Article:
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Commentary Violence

The NRA Supports the ‘Stalker Gap’ in the Violence Against Women Act (Updated)

Lindsay Nichols

By passing legislation to prevent domestic abusers from accessing firearms, we can save lives and show the NRA that extremism won't prevail.

UPDATE, April 4, 4:59 p.m.: The U.S. House of Representatives on Thursday voted to approve renewal of the Violence Against Women Act, with 33 Republicans joining Democrats to approve the measure, NPR reports.

Something strange is happening at the National Rifle Association, and it has implications for the United States. Politicians have long feared their power. But as the gun safety movement has taken hold, the NRA countered it by embracing extremism and paranoia.

The results are disturbing, distressing, and have led the organization down a dangerous rabbit hole that this week puts them on the opposite side of domestic violence survivors.

Gaps in federal law allowing abusers and stalkers to obtain guns are a key driver of the staggering levels of lethal violence against women in the U.S. Advocates call these gaps the “boyfriend loophole” and “stalker gap.” They exist because federal law does not prohibit gun possession by people convicted of misdemeanor stalking offenses or perpetrators who abused current or former dating partners.

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But the NRA is arguing that the inclusion of language in the new Violence Against Women Act to close these loopholes is “anti-gun.” They claim it’s a “slippery slope” toward eroding freedoms for gun owners. Their overheated rhetoric fails to mention that dating partners commit about half of all intimate partner homicides. By excluding them from prohibitions that could keep guns out of their hands, we are effectively leaving half of all abuse victims in danger.

One thing is very clear: The NRA is no longer an organization for sportsmen. It runs programming on NRATV, where you can find Ku Klux Klan hoods. NRA officials have been in contact with Sandy Hook conspiracy theorists to question whether the Parkland shooting actually happened. The organization’s next big move: attempt to block passage of the Violence Against Women Act this week. More shocking is the fact they will be telling Republicans to oppose the bill simply because it includes provisions to better keep firearms out of domestic abusers’ hands.

This move by the NRA to oppose reauthorization of this bipartisan law is dangerous because domestic violence and firearms are a deadly combination. In a domestic violence situation, guns don’t protect. Instead, they escalate an already dangerous environment. The presence of a gun in a household with a domestic abuser makes it five times more likely the woman will die. In the United States, an estimated 4.5 million women have been threatened with a gun by an intimate partner, and nearly 1 million women alive today have been shot, or shot at, by an intimate partner.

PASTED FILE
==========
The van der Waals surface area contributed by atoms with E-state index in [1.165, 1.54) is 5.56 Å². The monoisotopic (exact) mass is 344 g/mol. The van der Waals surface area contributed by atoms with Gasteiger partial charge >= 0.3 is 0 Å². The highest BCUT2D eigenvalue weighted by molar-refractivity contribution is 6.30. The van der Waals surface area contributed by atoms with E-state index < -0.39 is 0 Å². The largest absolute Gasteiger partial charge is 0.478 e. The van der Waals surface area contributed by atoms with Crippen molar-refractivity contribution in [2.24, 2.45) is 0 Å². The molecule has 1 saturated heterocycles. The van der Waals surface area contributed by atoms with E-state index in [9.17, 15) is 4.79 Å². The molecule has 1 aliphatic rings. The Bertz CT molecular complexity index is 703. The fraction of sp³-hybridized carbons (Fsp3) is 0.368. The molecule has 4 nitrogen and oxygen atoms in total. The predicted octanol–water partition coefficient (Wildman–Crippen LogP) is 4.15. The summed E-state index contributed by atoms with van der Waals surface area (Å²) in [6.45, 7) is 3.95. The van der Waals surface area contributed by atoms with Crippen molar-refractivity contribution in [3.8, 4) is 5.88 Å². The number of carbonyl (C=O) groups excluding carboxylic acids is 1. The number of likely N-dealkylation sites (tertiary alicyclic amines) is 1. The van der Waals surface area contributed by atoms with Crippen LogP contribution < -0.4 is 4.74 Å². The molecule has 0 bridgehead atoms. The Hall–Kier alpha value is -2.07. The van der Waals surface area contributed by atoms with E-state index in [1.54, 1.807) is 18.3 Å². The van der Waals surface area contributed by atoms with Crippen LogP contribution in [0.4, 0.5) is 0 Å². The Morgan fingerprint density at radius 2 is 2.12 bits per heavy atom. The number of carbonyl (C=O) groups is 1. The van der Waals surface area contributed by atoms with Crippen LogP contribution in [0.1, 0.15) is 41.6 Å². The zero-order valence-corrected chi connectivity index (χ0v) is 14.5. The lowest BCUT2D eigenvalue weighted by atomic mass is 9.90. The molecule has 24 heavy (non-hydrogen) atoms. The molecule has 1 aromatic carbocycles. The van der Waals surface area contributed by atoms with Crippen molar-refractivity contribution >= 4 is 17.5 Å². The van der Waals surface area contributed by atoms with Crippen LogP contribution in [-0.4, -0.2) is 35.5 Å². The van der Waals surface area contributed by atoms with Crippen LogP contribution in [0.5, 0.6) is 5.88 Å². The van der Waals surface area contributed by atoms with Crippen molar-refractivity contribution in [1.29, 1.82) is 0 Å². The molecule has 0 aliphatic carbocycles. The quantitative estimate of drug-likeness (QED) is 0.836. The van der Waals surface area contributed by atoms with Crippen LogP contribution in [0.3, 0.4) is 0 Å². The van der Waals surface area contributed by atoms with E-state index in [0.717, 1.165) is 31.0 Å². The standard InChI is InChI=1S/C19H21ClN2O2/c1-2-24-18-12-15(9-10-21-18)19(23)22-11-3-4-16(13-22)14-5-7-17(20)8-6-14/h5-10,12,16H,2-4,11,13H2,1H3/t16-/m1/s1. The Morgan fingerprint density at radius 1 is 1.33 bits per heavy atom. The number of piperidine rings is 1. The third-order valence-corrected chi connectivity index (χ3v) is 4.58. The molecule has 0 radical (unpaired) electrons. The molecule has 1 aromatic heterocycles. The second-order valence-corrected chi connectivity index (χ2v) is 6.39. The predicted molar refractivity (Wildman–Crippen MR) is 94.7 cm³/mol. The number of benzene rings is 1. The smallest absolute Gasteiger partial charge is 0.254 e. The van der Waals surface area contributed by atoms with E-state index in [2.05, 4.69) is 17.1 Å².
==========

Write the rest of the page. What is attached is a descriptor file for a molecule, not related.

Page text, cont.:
These shocking numbers reflect a reality where the NRA has been key to making it far too easy for dangerous people to get guns. The group’s zeal allowed domestic abusers to access firearms and has made the United States unique in one of the worst ways. The gun homicide rate for women in the United States is 21 times higher than in other high-income countries.

Thankfully, the NRA and the gun lobby hasn’t slowed progress at the local level. Twenty-nine states, plus Washington, D.C., prohibit firearm purchase or possession by persons convicted of at least some misdemeanor domestic violence offenses. Forty-one states and D.C. prohibit firearm possession by abusers who are subject to at least some domestic violence protective orders.

Now we need Congress to step up. This federal legislation is an important and necessary step—and the vast majority of the public supports it. Eighty-one percent say legislation that keeps guns out of the hands of domestic abusers and stalkers should be passed. The NRA is out of touch with how people think and feel about this issue, and we can only hope members of Congress pressured by the organization recognize this and choose to stand with survivors of domestic abuse over the perpetrators.  

The timing has never been more urgent. Each year, at least 600 women in the United States are shot and killed by an intimate partner—that’s one woman every 16 hours. This is on us. For too long, our country has failed to protect survivors of abuse.

We have an opportunity to come together and prevent domestic abusers from accessing firearms. Regardless of party, we should all get behind this. History will prove the NRA’s stance was a pursuit for power over principle. By passing legislation to prevent domestic abusers from accessing firearms, we can save lives and show the NRA that extremism won’t prevail.

Lindsay Nichols is the federal policy director for the Giffords Law Center to Prevent Gun Violence.

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